Danish prison guard’s visor cap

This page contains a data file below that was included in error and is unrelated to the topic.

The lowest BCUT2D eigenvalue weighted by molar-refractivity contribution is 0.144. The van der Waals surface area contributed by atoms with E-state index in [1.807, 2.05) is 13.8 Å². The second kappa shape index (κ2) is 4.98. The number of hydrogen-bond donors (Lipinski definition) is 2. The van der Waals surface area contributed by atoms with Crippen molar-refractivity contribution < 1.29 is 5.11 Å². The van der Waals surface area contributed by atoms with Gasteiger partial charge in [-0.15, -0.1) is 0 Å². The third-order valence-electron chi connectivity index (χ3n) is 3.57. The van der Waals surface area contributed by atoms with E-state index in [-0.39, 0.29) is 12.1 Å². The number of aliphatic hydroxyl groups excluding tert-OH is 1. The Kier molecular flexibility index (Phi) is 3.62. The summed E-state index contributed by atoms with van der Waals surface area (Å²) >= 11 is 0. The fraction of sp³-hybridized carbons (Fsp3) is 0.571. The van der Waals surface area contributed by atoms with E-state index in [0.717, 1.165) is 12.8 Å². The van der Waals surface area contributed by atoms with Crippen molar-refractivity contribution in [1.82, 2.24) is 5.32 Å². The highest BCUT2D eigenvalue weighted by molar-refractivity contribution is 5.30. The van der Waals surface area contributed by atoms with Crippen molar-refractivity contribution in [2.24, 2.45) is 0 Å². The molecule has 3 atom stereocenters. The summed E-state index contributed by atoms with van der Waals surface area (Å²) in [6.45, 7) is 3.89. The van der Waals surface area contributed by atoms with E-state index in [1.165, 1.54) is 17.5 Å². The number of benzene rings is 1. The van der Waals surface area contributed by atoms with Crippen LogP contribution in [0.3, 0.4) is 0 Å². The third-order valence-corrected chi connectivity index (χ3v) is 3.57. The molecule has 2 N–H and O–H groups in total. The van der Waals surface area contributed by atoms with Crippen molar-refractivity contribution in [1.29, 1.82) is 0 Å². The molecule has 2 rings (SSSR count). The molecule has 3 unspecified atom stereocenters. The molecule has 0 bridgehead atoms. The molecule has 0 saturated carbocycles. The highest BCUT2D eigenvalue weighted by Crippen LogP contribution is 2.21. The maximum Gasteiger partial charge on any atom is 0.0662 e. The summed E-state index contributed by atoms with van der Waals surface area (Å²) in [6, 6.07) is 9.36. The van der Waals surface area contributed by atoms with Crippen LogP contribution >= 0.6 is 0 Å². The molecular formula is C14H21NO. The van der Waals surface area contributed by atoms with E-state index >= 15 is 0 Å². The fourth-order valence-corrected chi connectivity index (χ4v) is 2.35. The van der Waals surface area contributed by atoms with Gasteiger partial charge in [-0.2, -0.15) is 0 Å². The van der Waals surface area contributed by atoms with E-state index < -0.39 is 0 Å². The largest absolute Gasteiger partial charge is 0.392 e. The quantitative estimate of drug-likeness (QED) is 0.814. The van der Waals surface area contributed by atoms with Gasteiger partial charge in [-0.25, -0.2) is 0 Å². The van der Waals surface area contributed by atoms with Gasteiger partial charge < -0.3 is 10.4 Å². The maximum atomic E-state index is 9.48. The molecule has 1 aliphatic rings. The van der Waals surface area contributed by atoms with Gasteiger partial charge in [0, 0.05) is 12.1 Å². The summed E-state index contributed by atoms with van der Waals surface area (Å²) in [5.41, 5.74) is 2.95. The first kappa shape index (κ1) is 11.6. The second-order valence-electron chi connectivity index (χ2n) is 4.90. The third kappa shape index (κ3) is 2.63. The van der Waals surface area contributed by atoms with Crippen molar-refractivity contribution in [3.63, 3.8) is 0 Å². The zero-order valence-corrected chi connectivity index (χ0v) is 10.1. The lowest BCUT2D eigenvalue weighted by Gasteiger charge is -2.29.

This was one of the very first Danish caps I ever found and it took me several years to discover what it was—simply because I didn’t associate with people who were apt to have seen one. About ten years ago, my neighbor, Bent P-M, came over to visit and happened to spot it hanging on the wall of my office. “Where did you ever get that guard’s cap?” he exclaimed. Bent, I should add, had been a prison warden before becoming an EC commissioner in Luxembourg. On an interesting side note, this man had been active in the Danish resistance, got caught, and served two years in the very prison he later ran. By the time Bent was scheduled for release in 1943, the Germans had taken over the Danish prison administration, sent the police to concentration camps and were waiting patiently for those members of the resistance who had been tried under Danish law to get out of jail so that they could be rearrested and shot. There’s a perverse “ordnung muß sein” logic to this. Anyway, on the day of his release, Bent was smuggled out of the prison and given a new identity by the very Danish guards who had been his captors the day before.